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The WordPress.com stats helper monkeys prepared a 2014 annual report for this blog.
Here’s an excerpt:
The concert hall at the Sydney Opera House holds 2,700 people. This blog was viewed about 8,800 times in 2014. If it were a concert at Sydney Opera House, it would take about 3 sold-out performances for that many people to see it.
For evolutionary algorithms, noise is something that happens when you cannot get a fitness function to return the same value twice in a row. It is a mainstay of games, but it can be found also in industrial processes and in things like neural nets. We have been working despite it many times usually by doing several evaluations and averaging, but this is not really the best way of dealing with it. Since the shape of noise is not known in advance, in the paper presented at the ECTA 2014 conference we proposed a new method for dealing with it: using statistically sound comparisons, namely Wilcoxon. The paper is entitled “Studying and Tackling Noisy Fitness in Evolutionary Design of Game Characters”, and here’s the abstract.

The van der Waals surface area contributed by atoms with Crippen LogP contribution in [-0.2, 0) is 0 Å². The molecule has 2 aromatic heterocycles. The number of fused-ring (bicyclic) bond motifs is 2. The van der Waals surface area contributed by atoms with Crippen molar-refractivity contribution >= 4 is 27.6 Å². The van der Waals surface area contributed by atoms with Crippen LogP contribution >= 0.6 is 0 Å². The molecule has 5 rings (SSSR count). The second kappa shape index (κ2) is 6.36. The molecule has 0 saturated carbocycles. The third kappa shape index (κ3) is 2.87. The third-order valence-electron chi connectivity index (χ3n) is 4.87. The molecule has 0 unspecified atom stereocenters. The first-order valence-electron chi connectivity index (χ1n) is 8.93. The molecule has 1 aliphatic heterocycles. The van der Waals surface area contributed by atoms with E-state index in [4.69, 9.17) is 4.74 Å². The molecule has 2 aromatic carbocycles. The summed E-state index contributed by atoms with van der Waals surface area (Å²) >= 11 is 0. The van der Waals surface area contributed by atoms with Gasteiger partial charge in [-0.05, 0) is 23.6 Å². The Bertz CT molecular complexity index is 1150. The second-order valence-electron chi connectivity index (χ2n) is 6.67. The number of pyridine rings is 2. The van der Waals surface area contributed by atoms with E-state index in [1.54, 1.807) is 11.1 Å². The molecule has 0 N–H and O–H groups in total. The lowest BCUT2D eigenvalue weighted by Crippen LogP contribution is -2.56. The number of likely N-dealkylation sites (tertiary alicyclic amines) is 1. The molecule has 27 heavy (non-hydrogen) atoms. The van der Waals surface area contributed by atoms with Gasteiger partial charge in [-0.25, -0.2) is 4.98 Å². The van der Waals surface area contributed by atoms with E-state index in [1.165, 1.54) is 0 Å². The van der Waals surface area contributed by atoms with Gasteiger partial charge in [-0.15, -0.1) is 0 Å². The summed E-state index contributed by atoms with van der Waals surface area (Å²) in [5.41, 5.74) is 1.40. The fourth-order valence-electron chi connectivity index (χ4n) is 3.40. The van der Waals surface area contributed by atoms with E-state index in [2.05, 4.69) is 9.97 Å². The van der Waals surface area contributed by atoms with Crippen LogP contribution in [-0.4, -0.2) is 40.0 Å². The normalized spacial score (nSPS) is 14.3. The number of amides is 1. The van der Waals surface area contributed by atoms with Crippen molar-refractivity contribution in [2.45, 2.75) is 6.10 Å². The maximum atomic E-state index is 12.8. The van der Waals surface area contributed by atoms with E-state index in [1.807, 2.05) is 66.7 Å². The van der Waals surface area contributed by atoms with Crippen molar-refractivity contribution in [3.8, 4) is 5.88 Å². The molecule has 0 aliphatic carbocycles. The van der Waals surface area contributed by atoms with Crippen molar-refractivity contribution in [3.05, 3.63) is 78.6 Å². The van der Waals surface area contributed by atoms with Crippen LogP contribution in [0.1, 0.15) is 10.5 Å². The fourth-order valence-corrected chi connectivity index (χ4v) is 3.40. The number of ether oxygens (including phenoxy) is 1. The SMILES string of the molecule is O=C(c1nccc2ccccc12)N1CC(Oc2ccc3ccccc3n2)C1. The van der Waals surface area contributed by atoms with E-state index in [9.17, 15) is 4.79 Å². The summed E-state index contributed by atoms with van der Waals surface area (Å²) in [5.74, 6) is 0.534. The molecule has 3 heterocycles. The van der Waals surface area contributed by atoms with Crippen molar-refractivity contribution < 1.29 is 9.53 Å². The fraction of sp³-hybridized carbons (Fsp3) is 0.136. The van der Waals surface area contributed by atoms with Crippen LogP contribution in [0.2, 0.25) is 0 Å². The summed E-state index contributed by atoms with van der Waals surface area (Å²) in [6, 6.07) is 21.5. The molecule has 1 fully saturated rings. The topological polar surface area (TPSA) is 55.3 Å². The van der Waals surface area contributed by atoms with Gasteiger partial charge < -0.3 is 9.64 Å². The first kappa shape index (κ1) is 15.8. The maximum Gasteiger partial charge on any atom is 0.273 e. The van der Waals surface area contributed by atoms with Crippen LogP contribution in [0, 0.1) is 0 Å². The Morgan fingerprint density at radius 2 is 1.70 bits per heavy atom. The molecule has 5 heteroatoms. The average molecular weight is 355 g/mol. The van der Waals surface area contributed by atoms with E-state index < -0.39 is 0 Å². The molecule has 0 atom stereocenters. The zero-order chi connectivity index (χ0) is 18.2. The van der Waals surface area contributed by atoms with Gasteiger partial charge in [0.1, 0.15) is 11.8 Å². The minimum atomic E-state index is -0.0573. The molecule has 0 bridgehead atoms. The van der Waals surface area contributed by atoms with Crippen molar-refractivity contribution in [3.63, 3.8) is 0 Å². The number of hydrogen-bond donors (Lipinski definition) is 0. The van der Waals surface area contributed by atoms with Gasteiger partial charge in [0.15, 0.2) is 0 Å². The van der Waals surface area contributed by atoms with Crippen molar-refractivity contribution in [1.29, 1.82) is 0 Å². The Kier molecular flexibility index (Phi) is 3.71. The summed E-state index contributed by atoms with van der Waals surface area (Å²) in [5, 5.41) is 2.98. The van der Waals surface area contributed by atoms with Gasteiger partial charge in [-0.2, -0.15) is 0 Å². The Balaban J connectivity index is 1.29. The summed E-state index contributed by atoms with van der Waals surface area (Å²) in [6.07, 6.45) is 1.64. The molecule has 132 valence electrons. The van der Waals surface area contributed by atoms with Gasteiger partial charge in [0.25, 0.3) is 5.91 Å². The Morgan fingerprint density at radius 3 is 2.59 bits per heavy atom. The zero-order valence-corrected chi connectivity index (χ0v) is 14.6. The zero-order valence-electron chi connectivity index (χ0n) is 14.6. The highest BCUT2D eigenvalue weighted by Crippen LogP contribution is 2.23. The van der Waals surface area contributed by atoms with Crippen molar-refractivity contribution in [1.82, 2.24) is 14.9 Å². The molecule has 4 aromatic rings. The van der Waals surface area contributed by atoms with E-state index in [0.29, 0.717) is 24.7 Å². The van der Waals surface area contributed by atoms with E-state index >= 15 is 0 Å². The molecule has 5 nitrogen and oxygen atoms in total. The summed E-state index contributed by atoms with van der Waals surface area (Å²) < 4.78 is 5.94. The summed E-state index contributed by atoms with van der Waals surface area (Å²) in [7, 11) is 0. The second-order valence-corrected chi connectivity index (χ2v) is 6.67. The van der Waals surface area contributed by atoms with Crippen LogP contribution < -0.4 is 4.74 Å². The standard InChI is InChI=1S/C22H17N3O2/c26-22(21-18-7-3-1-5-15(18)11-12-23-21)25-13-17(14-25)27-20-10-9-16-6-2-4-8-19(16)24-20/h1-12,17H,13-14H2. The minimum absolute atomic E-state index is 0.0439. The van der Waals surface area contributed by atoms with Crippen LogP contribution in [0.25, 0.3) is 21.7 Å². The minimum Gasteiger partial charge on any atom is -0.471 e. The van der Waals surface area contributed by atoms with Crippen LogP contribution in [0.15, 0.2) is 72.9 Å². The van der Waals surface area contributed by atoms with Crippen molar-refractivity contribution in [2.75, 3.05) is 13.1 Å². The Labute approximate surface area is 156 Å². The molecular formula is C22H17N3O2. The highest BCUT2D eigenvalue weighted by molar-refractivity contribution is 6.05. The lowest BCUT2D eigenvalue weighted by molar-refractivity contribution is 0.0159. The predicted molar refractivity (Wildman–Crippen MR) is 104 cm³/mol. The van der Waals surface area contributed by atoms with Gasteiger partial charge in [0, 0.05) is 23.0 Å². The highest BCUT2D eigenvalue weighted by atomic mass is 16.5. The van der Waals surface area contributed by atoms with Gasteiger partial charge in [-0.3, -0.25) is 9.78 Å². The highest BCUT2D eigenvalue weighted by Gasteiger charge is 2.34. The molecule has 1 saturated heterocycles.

In most computer games as in life, the outcome of a match is uncertain due to several reasons: the characters or assets appear in different initial positions or the response of the player, even if programmed, is not deterministic; different matches will yield different scores. That is a problem when optimizing a game-playing engine: its fitness will be noisy, and if we use an evolutionary algorithm it will have to deal with it. This is not straightforward since there is an inherent uncertainty in the true value of the fitness of an individual, or rather whether one chromosome is better than another, thus making it preferable for selection. Several methods based on implicit or explicit average or changes in the selection of individuals for the next generation have been proposed in the past, but they involve a substantial redesign of the algorithm and the software used to solve the problem. In this paper we propose new methods based on incremental computation (memory-based) or fitness average or, additionally, using statistical tests to impose a partial order on the population; this partial order is considered to assign a fitness value to every individual which can be used straightforwardly in any selection function. Tests using several hard combinatorial optimization problems show that, despite an increased computation time with respect to the other methods, both memory-based methods have a higher success rate than implicit averaging methods that do not use memory; however, there is not a clear advantage in success rate or algorithmic terms of one method over the other